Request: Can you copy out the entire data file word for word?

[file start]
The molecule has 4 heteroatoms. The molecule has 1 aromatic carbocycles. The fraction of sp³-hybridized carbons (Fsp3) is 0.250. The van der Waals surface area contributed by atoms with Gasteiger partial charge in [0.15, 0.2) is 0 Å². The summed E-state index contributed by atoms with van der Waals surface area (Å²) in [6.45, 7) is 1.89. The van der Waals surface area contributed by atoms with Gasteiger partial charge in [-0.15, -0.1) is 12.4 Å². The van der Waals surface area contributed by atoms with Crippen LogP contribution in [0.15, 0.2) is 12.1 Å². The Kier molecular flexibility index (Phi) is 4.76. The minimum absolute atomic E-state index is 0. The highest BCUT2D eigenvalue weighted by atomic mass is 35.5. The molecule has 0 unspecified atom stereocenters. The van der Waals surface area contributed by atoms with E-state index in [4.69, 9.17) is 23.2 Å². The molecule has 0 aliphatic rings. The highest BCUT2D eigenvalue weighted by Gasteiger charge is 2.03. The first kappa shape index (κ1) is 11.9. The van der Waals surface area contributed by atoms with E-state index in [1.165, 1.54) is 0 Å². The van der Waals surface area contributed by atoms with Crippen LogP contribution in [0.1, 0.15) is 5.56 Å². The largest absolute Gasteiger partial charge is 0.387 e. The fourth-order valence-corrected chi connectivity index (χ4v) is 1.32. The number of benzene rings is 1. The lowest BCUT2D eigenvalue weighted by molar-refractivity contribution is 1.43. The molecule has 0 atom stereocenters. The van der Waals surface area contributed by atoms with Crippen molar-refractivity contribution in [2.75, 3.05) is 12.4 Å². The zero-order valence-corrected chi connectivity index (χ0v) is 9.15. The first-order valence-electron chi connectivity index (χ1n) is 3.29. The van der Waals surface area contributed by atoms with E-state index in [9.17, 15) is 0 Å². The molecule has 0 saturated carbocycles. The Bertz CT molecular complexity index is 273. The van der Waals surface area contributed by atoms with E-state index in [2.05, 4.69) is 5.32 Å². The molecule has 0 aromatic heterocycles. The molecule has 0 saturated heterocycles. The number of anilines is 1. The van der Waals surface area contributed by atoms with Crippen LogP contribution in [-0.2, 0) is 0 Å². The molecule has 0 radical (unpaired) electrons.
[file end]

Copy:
The molecule has 4 heteroatoms. The molecule has 1 aromatic carbocycles. The fraction of sp³-hybridized carbons (Fsp3) is 0.250. The van der Waals surface area contributed by atoms with Gasteiger partial charge in [0.15, 0.2) is 0 Å². The summed E-state index contributed by atoms with van der Waals surface area (Å²) in [6.45, 7) is 1.89. The van der Waals surface area contributed by atoms with Gasteiger partial charge in [-0.15, -0.1) is 12.4 Å². The van der Waals surface area contributed by atoms with Crippen LogP contribution in [0.15, 0.2) is 12.1 Å². The Kier molecular flexibility index (Phi) is 4.76. The minimum absolute atomic E-state index is 0. The highest BCUT2D eigenvalue weighted by atomic mass is 35.5. The molecule has 0 unspecified atom stereocenters. The van der Waals surface area contributed by atoms with E-state index in [4.69, 9.17) is 23.2 Å². The molecule has 0 aliphatic rings. The highest BCUT2D eigenvalue weighted by Gasteiger charge is 2.03. The first kappa shape index (κ1) is 11.9. The van der Waals surface area contributed by atoms with E-state index in [1.165, 1.54) is 0 Å². The van der Waals surface area contributed by atoms with Crippen LogP contribution in [0.1, 0.15) is 5.56 Å². The largest absolute Gasteiger partial charge is 0.387 e. The fourth-order valence-corrected chi connectivity index (χ4v) is 1.32. The number of benzene rings is 1. The lowest BCUT2D eigenvalue weighted by molar-refractivity contribution is 1.43. The molecule has 0 atom stereocenters. The van der Waals surface area contributed by atoms with Crippen molar-refractivity contribution in [2.75, 3.05) is 12.4 Å². The zero-order valence-corrected chi connectivity index (χ0v) is 9.15. The first-order valence-electron chi connectivity index (χ1n) is 3.29. The van der Waals surface area contributed by atoms with E-state index in [9.17, 15) is 0 Å². The molecule has 0 saturated carbocycles. The Bertz CT molecular complexity index is 273. The van der Waals surface area contributed by atoms with E-state index in [2.05, 4.69) is 5.32 Å². The molecule has 0 aromatic heterocycles. The molecule has 0 saturated heterocycles. The number of anilines is 1. The van der Waals surface area contributed by atoms with Crippen LogP contribution in [-0.2, 0) is 0 Å². The molecule has 0 radical (unpaired) electrons.